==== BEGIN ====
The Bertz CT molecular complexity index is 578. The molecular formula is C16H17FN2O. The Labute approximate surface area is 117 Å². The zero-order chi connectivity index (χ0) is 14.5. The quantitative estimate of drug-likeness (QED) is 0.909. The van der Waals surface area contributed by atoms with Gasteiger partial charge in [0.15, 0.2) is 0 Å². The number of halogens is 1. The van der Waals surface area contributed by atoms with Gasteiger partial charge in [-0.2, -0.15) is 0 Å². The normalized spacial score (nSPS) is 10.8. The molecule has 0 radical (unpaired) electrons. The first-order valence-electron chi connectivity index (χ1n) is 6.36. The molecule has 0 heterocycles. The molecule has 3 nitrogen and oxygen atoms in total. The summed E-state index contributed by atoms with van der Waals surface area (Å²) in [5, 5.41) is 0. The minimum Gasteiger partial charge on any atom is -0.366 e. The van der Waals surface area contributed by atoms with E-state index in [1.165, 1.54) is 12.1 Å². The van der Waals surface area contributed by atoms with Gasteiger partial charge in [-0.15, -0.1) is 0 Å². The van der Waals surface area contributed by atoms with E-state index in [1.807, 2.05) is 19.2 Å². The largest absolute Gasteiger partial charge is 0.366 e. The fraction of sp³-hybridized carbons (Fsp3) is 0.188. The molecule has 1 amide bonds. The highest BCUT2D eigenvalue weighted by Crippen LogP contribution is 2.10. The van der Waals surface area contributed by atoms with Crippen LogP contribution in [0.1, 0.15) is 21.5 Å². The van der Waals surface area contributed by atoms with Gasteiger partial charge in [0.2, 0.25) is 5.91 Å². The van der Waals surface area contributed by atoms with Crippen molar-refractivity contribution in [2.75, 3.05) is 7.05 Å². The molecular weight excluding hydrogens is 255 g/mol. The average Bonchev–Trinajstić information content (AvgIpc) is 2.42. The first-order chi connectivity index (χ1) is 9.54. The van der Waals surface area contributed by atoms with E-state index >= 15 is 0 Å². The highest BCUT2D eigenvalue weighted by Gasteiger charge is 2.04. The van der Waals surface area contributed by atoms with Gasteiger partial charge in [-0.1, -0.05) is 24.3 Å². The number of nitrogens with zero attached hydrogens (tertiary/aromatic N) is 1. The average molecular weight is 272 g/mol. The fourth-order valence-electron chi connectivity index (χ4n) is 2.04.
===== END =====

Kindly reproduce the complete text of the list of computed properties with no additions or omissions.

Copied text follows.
The Bertz CT molecular complexity index is 578. The molecular formula is C16H17FN2O. The Labute approximate surface area is 117 Å². The zero-order chi connectivity index (χ0) is 14.5. The quantitative estimate of drug-likeness (QED) is 0.909. The van der Waals surface area contributed by atoms with Gasteiger partial charge in [0.15, 0.2) is 0 Å². The number of halogens is 1. The van der Waals surface area contributed by atoms with Gasteiger partial charge in [-0.2, -0.15) is 0 Å². The normalized spacial score (nSPS) is 10.8. The molecule has 0 radical (unpaired) electrons. The first-order valence-electron chi connectivity index (χ1n) is 6.36. The molecule has 0 heterocycles. The molecule has 3 nitrogen and oxygen atoms in total. The summed E-state index contributed by atoms with van der Waals surface area (Å²) in [5, 5.41) is 0. The minimum Gasteiger partial charge on any atom is -0.366 e. The van der Waals surface area contributed by atoms with E-state index in [1.165, 1.54) is 12.1 Å². The van der Waals surface area contributed by atoms with Gasteiger partial charge in [-0.15, -0.1) is 0 Å². The van der Waals surface area contributed by atoms with E-state index in [1.807, 2.05) is 19.2 Å². The largest absolute Gasteiger partial charge is 0.366 e. The fraction of sp³-hybridized carbons (Fsp3) is 0.188. The molecule has 1 amide bonds. The highest BCUT2D eigenvalue weighted by Crippen LogP contribution is 2.10. The van der Waals surface area contributed by atoms with Crippen LogP contribution in [0.1, 0.15) is 21.5 Å². The van der Waals surface area contributed by atoms with Gasteiger partial charge in [0.2, 0.25) is 5.91 Å². The van der Waals surface area contributed by atoms with Crippen molar-refractivity contribution in [2.75, 3.05) is 7.05 Å². The molecular weight excluding hydrogens is 255 g/mol. The average Bonchev–Trinajstić information content (AvgIpc) is 2.42. The first-order chi connectivity index (χ1) is 9.54. The van der Waals surface area contributed by atoms with E-state index >= 15 is 0 Å². The highest BCUT2D eigenvalue weighted by Gasteiger charge is 2.04. The van der Waals surface area contributed by atoms with Gasteiger partial charge in [-0.1, -0.05) is 24.3 Å². The number of nitrogens with zero attached hydrogens (tertiary/aromatic N) is 1. The average molecular weight is 272 g/mol. The fourth-order valence-electron chi connectivity index (χ4n) is 2.04.